LETTER TO THE EDITOR: Look Forward, Not Backward on F-35 Engines
Air Force photo
Earlier this year, Air Force Secretary Frank Kendall announced that the service would not pursue development of a new replacement engine for the F-35 stealth fighter but rather upgrade the current Pratt & Whitney-made F135 engines. That is the right decision. It is up to Congress now to close that door and move on.
The secretary, a few days after making the decision, said the move to upgrade the fighters’ current engines instead of developing a new adaptive engine “was the right decision, given the constraints that we have, but [a choice] that I worry about a little bit.”
Kendall shouldn’t worry about his decision. It was the right call. In fact, it’s in keeping with predecessors and every major aircraft the military has bought since the dawn of aviation.
Since the Wright brothers, aircraft designers and builders have consistently upgraded and improved the existing engine the aircraft was designed around as the most affordable and risk-averse option available.
In 1903, the Wright Flyer, the aircraft that made the historic first manned flight, was powered by a four-cylinder, 12-horsepower engine. By the time the Army’s Signal Corps bought their first aircraft, the Wright Military Flyer in 1907, it was sporting an improved engine with an impressive 35 horsepower.
During World War II, the famed P-51 Mustang began life with a Packard-built Merlin 61 engine that cranked out 1,570 horsepower. By the time the P-51Ds rolled off the production lines a couple of years later, the upgraded Merlin engine was producing 1,695 horsepower.
When the first operational F-16A was delivered in January 1979 to the 388th Tactical Fighter Wing at Hill Air Force Base, Utah, it was powered by a single Pratt & Whitney F100-PW-200 turbofan, rated at 23,830 pounds thrust with afterburner. Since then, more than 4,500 Falcons have been delivered to 26 countries.
During the production of the Falcon, the program has progressively improved the engine. With Pratt & Whitney and later GE building nearly identical engines in a competition to improve reliability and performance, the jet has had five major engine upgrades with the latest version producing nearly 30,000 pounds of thrust with full afterburner.
One of the key selling points for the F-35 fighter program is that the three U.S. users and well over a dozen allies all operate advanced fighters with very similar capabilities and logistics requirements. The F135 engine powers all three U.S. variants, as well as every F-35 sold to our allies.
Additionally, neither the Navy nor the Marines Corps — nor any of our allies flying the F-35 — are interested in changing to a new engine since it’s costly and unnecessary.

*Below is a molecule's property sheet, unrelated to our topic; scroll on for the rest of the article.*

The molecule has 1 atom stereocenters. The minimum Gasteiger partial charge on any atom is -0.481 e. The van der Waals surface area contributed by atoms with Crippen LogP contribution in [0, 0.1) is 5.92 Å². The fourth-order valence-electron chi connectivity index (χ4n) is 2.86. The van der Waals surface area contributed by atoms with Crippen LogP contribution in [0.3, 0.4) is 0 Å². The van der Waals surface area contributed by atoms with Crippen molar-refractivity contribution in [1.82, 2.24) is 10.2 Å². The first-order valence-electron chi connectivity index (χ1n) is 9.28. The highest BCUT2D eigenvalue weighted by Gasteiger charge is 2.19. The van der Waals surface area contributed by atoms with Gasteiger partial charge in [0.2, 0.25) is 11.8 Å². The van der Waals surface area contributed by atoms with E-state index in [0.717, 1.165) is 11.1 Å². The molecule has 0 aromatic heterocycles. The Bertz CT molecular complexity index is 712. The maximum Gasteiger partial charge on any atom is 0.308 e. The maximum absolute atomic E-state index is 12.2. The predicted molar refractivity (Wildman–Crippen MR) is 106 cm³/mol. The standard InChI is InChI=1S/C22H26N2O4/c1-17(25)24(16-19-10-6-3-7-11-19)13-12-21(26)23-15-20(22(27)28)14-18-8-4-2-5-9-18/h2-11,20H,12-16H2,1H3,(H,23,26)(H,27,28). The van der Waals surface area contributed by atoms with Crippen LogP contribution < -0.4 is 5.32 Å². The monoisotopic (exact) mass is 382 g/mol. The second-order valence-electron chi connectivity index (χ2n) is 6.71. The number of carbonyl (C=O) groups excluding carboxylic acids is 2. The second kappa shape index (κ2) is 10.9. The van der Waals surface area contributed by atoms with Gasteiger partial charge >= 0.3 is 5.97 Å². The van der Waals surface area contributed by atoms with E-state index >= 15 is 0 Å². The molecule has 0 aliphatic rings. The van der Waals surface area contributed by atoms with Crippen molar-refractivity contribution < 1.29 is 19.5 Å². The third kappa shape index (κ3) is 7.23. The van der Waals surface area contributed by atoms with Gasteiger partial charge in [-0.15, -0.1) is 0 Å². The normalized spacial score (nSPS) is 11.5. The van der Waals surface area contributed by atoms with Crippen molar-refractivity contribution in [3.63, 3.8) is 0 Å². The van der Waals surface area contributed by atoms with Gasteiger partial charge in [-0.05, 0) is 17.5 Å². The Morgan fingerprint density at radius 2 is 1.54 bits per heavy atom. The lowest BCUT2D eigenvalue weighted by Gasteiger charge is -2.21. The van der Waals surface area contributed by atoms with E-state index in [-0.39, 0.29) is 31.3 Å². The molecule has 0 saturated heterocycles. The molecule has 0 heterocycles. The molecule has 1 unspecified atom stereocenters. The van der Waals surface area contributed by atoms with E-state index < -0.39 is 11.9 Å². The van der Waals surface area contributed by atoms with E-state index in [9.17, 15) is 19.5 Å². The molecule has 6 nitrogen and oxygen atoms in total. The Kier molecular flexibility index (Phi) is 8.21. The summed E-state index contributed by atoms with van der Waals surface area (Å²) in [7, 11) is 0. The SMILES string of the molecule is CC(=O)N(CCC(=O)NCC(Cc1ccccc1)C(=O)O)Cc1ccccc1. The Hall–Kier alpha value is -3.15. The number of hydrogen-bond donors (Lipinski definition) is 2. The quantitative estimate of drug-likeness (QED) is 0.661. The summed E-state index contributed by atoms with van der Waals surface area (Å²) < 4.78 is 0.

A few years ago, when I first worked in an organization led by Kendall — then the undersecretary of defense for acquisition, technology and logistics — key to his leadership were the principles espoused in his Better Buying Power initiative. Twenty-four acquisition experts, working with the Defense Acquisition University, researched and provided the 10 principles of Better Buying Power.
Let me share the first principle: “Continuous improvement will be more effective than radical change.” All of Better Buying Power is based on this concept.
It’s the reason it has gone through three editions. We make incremental change focused on the biggest problems we see. Then we monitor the results and evaluate progress. We drop or modify ideas that aren’t working, and we attack the next set of problems in order of importance, priority or expected impact. Those ideas and policies that work are not abandoned for the next shiny object we see.
Kendall’s misgivings about killing a replacement engine should be put to bed. Looking backward, we see only a $6 billion, high-risk effort that would waste money, see at least 70 fewer F-35s made and slow production of a fifth-generation fighter just as world tensions are at or near their highest point in recent history.
Looking forward, we will see a stable, robust F135 engine with a great deal of built-in room to improve capability and performance.
“Continuous improvement will be more effective than radical change.” This principle was correct then and is correct now.
Look forward, not backward.
Retired Air Force Lt. Col. Scott Vadnais supported the Air Force engine system program office and is a former senior strategic planner at General Dynamics. He has no family or financial ties to any company involved in this issue.